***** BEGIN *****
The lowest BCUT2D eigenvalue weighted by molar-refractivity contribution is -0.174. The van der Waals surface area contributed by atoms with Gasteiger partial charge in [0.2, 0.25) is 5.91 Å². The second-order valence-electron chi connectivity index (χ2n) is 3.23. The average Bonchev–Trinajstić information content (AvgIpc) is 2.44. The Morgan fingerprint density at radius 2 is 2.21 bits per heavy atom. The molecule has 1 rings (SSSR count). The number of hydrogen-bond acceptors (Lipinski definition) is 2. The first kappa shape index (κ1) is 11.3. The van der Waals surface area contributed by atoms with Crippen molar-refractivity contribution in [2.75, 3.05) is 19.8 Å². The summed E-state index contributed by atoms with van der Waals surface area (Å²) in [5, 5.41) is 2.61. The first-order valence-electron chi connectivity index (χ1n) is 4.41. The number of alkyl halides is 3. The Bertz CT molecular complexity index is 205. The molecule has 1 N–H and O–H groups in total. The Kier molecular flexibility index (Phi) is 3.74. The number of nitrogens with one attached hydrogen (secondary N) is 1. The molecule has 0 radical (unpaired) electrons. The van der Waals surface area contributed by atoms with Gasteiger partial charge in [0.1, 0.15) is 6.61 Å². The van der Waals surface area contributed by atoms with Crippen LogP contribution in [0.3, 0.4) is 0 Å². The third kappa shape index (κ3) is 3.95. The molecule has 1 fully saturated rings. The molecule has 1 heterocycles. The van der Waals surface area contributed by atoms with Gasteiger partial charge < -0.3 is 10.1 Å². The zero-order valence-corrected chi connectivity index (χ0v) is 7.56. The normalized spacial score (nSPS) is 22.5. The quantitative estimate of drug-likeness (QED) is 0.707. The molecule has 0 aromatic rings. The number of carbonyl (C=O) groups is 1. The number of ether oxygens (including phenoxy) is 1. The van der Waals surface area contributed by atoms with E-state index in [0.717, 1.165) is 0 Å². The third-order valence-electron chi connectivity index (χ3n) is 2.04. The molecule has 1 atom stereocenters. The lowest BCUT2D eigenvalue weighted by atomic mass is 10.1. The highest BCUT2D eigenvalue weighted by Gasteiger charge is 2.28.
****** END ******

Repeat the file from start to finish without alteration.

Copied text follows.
The lowest BCUT2D eigenvalue weighted by molar-refractivity contribution is -0.174. The van der Waals surface area contributed by atoms with Gasteiger partial charge in [0.2, 0.25) is 5.91 Å². The second-order valence-electron chi connectivity index (χ2n) is 3.23. The average Bonchev–Trinajstić information content (AvgIpc) is 2.44. The Morgan fingerprint density at radius 2 is 2.21 bits per heavy atom. The molecule has 1 rings (SSSR count). The number of hydrogen-bond acceptors (Lipinski definition) is 2. The first kappa shape index (κ1) is 11.3. The van der Waals surface area contributed by atoms with Crippen molar-refractivity contribution in [2.75, 3.05) is 19.8 Å². The summed E-state index contributed by atoms with van der Waals surface area (Å²) in [5, 5.41) is 2.61. The first-order valence-electron chi connectivity index (χ1n) is 4.41. The number of alkyl halides is 3. The Bertz CT molecular complexity index is 205. The molecule has 1 N–H and O–H groups in total. The Kier molecular flexibility index (Phi) is 3.74. The number of nitrogens with one attached hydrogen (secondary N) is 1. The molecule has 0 radical (unpaired) electrons. The van der Waals surface area contributed by atoms with Gasteiger partial charge in [0.1, 0.15) is 6.61 Å². The van der Waals surface area contributed by atoms with Crippen LogP contribution in [0.3, 0.4) is 0 Å². The third kappa shape index (κ3) is 3.95. The molecule has 1 fully saturated rings. The molecule has 1 heterocycles. The van der Waals surface area contributed by atoms with Gasteiger partial charge < -0.3 is 10.1 Å². The zero-order valence-corrected chi connectivity index (χ0v) is 7.56. The normalized spacial score (nSPS) is 22.5. The quantitative estimate of drug-likeness (QED) is 0.707. The molecule has 0 aromatic rings. The number of carbonyl (C=O) groups is 1. The number of ether oxygens (including phenoxy) is 1. The van der Waals surface area contributed by atoms with E-state index in [0.717, 1.165) is 0 Å². The third-order valence-electron chi connectivity index (χ3n) is 2.04. The molecule has 1 atom stereocenters. The lowest BCUT2D eigenvalue weighted by atomic mass is 10.1. The highest BCUT2D eigenvalue weighted by Gasteiger charge is 2.28.